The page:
The pharmaceutical company Novartis agreed this week to contribute six new medicines to IMPRESS-Norway to treat up to one hundred patients. More information about this will be published in English next week.

 

Cancer Crosslinks 2020 gathered a distinguished group of national and international speakers, and received a record number of meeting delegates.

Cancer Crosslinks 2020

The speakers, chairpersons, introducers and organizers of Cancer Crosslinks 2020Oslo Cancer Cluster

Engaging presentations by leading international and Norwegian oncology experts at the 12th Cancer Crosslinks “Progress in Cancer Care – A tsunami of promises or Game Changing Strategies?”.

Oslo Cancer Cluster’s annual meeting gathered more than 350 delegates from all over Norway at the Oslo Cancer Cluster Innovation Park, and more than 50 participants followed the live stream. The record high participation shows the large interest in translational cancer research and the importance of the programme for the Norwegian oncology community.

Cancer Crosslinks has become one of the largest national meeting places for oncologists, haematologists, translational researchers, regulatory experts and industry representatives. The meeting offers a full day educational program.

The aim of the conference is to stimulate broader interactions between researchers and clinicians, to encourage translational and clinical research, and to inspire collaborations. Novel partnerships between industry, academia and authorities are essential to deliver new treatments and diagnostics to Norwegian cancer patients.

“At the start of 2020, cancer patients have more treatment options than ever before. Immuno-oncology is firmly established as the fourth pillar of cancer treatment and the tremendous progress in the field is reflected in increased survival rates,” said Jutta Heix, Head of International Affairs, Oslo Cancer Cluster. “However, many patients do not benefit from novel treatments and we still have significant gaps in our understanding of the complex biological mechanisms. Deciphering this complexity is a task for the decade to come. The Cancer Crosslinks 2020 speakers are shedding light on emerging concepts and key challenges and discuss how they are addressing them to advance cancer care.”

The audience at Cancer Crosslinks 2020.

The audience at Cancer Crosslinks 2020. Photo: Cameo Productions UB/Oslo Cancer Cluster

An inspiring programme

Referring to a record number of new oncology drug approvals in recent years and an enormous global pipeline of drugs in late-stage development, this year’s programme addressed the question “Progress in Cancer Care – A Tsunami of Promises or Game-Changing Strategies?”. Distinguished international experts from leading centres in the US and Europe presented emerging concepts, recent progress and key questions to be addressed for both solid and haematological cancers.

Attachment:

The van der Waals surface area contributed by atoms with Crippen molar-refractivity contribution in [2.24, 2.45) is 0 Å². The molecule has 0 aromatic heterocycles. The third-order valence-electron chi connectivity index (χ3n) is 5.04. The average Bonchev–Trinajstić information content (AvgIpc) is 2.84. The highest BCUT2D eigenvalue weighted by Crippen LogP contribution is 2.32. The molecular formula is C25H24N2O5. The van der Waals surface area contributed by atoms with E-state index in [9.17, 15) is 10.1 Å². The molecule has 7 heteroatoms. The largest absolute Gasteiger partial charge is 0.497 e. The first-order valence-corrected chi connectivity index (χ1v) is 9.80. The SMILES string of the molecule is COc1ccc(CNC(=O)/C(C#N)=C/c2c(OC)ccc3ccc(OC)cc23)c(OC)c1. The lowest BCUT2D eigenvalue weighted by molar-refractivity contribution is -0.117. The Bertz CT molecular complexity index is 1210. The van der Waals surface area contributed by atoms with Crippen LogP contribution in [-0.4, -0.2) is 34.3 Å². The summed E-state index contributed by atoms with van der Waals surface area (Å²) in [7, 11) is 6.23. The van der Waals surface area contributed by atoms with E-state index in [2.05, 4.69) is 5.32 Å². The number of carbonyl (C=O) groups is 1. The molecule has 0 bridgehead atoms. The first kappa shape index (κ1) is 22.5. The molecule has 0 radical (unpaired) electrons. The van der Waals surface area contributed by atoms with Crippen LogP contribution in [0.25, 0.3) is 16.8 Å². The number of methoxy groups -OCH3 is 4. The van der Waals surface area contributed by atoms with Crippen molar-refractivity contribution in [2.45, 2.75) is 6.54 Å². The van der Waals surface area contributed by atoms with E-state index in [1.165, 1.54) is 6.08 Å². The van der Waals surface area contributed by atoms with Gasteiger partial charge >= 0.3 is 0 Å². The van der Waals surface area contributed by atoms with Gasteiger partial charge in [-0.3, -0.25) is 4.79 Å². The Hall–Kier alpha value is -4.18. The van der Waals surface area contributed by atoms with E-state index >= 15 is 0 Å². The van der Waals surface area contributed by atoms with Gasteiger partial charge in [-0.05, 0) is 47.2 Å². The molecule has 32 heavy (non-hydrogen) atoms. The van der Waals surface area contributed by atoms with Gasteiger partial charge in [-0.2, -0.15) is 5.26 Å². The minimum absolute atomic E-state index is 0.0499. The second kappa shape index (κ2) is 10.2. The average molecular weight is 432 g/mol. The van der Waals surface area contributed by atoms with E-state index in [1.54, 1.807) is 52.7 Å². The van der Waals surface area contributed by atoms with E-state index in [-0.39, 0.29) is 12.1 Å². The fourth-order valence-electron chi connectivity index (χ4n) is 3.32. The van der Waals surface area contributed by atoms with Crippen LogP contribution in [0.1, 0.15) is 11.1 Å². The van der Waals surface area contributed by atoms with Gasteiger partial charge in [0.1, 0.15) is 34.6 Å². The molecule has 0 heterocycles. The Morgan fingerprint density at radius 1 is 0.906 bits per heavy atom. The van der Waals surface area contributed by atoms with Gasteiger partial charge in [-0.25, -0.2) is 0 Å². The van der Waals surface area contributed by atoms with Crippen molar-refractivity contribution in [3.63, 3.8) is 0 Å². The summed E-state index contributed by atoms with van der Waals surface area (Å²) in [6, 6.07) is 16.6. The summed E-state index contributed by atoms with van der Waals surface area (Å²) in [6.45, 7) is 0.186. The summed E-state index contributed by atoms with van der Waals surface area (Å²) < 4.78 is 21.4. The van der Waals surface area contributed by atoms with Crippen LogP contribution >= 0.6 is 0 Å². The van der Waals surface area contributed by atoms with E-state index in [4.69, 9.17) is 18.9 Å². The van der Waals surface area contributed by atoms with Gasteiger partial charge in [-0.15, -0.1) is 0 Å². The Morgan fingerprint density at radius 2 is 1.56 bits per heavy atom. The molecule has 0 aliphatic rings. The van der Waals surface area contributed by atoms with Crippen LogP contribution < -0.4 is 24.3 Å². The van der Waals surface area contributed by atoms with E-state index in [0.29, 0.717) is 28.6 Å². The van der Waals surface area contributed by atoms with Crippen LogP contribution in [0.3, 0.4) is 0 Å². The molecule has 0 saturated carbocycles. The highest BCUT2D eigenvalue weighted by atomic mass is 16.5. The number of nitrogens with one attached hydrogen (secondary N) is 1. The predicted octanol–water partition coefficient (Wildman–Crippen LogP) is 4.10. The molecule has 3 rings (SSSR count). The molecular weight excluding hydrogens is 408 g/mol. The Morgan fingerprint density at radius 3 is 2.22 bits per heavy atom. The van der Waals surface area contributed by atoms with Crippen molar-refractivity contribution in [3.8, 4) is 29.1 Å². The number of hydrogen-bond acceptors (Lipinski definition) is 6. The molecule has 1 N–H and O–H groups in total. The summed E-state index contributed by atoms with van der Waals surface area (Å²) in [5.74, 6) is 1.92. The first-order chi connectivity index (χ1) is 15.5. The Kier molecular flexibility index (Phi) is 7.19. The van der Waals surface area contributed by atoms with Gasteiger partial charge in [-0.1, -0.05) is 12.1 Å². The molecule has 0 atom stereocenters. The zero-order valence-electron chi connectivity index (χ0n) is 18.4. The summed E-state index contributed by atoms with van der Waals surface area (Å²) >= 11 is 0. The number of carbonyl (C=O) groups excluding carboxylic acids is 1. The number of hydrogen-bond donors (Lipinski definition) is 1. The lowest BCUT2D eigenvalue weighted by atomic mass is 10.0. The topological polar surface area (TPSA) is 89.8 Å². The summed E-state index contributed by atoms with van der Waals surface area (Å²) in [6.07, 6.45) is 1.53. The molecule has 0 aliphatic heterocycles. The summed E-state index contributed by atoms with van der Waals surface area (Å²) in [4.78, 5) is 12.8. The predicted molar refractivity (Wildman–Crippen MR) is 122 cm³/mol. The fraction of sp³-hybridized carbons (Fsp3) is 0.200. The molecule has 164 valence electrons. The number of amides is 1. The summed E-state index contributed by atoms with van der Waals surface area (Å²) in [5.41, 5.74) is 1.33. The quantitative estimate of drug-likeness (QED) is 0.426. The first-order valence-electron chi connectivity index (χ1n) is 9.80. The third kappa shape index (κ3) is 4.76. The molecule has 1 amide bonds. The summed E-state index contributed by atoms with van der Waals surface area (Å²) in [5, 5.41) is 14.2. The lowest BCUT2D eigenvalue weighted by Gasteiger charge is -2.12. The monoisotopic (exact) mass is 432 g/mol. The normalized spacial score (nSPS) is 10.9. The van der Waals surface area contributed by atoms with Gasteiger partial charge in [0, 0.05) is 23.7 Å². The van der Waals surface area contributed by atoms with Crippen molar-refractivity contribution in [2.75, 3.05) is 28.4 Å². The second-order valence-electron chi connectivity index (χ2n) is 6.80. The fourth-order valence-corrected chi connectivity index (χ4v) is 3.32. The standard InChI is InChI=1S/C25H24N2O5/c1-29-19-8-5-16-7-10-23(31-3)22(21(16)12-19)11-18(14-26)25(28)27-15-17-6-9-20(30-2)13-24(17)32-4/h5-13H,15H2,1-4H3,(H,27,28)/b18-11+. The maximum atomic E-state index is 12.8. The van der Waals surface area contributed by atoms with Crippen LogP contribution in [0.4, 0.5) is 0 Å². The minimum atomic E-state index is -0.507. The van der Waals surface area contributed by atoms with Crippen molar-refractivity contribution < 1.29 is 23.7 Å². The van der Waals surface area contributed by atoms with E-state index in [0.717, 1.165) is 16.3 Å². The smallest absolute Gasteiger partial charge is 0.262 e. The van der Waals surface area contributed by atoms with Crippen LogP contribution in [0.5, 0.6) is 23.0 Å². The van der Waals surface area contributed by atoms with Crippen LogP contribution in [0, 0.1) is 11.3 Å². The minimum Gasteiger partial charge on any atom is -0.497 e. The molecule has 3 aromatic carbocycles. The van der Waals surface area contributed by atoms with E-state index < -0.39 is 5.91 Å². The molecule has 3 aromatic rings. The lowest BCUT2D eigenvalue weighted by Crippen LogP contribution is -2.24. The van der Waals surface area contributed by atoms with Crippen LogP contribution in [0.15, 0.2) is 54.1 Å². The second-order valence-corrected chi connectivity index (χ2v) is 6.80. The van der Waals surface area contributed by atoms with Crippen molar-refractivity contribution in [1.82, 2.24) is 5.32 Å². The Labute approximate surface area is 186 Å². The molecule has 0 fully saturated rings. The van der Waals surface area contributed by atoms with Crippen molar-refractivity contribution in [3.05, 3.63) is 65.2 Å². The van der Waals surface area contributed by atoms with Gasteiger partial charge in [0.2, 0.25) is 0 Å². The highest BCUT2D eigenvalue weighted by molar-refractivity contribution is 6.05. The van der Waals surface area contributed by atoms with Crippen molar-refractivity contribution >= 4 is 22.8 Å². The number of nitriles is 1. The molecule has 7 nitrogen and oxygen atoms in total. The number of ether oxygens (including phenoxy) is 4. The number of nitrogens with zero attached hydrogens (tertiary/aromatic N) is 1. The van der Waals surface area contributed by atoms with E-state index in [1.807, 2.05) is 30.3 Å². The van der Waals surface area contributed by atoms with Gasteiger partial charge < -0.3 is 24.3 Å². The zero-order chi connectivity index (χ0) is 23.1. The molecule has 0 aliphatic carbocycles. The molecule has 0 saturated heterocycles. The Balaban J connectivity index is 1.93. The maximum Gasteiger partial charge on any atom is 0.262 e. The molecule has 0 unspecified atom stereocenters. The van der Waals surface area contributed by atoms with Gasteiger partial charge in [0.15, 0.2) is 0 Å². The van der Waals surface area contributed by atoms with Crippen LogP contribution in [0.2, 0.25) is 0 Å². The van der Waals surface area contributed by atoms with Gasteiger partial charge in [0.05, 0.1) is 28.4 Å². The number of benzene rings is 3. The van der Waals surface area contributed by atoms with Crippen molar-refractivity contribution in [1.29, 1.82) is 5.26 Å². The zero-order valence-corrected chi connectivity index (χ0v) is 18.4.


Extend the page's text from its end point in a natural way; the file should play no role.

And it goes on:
Cancer researchers and clinicians from all of Norway enjoyed excellent presentations and engaging discussions with speakers and colleagues.

“Cancer Crosslinks 2020 gave me an opportunity to listen to talks by international top scientists, and discuss some of the latest developments in translational cancer research with meeting participants from academia and industry in a relaxed and inspiring setting,” said Johanna Olweus, Head of Department of Cancer Immunology at the Institute for Cancer Research.

“Cancer Crosslinks is always a meeting that makes me proud of being part of Oslo Cancer Cluster. It is inspiring to see Norwegian and international participants come together to discuss recent progress in cancer research and how to develop cancer treatments for the patients,” said Øyvind Kongstun Arnesen, Chairman of the Board, Oslo Cancer Cluster.

The day programme was complemented with an evening reception in the city center where speakers and delegates continued their lively discussions and listened to an inspiring talk by Ole Petter Ottersen, President of Karolinska Institute, at Hotel Continental in Oslo.

Cancer Crosslinks was established by Oslo Cancer Cluster in 2009 in collaboration with the pharmaceutical company Bristol-Myers Squibb.

“Cancer Crosslinks 2020 has been a fantastic conference, where the presenters have given an excellent description of current and near future achievements within cancer research and the importance of understanding the underlying biology of cancer to rationally give patients the correct cancer therapy. In particular within immunotherapy, there is a need to understand the dynamic complexity of tumor immunology and how to apply the best and tailored immuno-oncology based treatment strategy for cancer patients,” said Ali Areffard, Disease Area Specialist Immuno-Oncology, Bristol-Myers Squibb.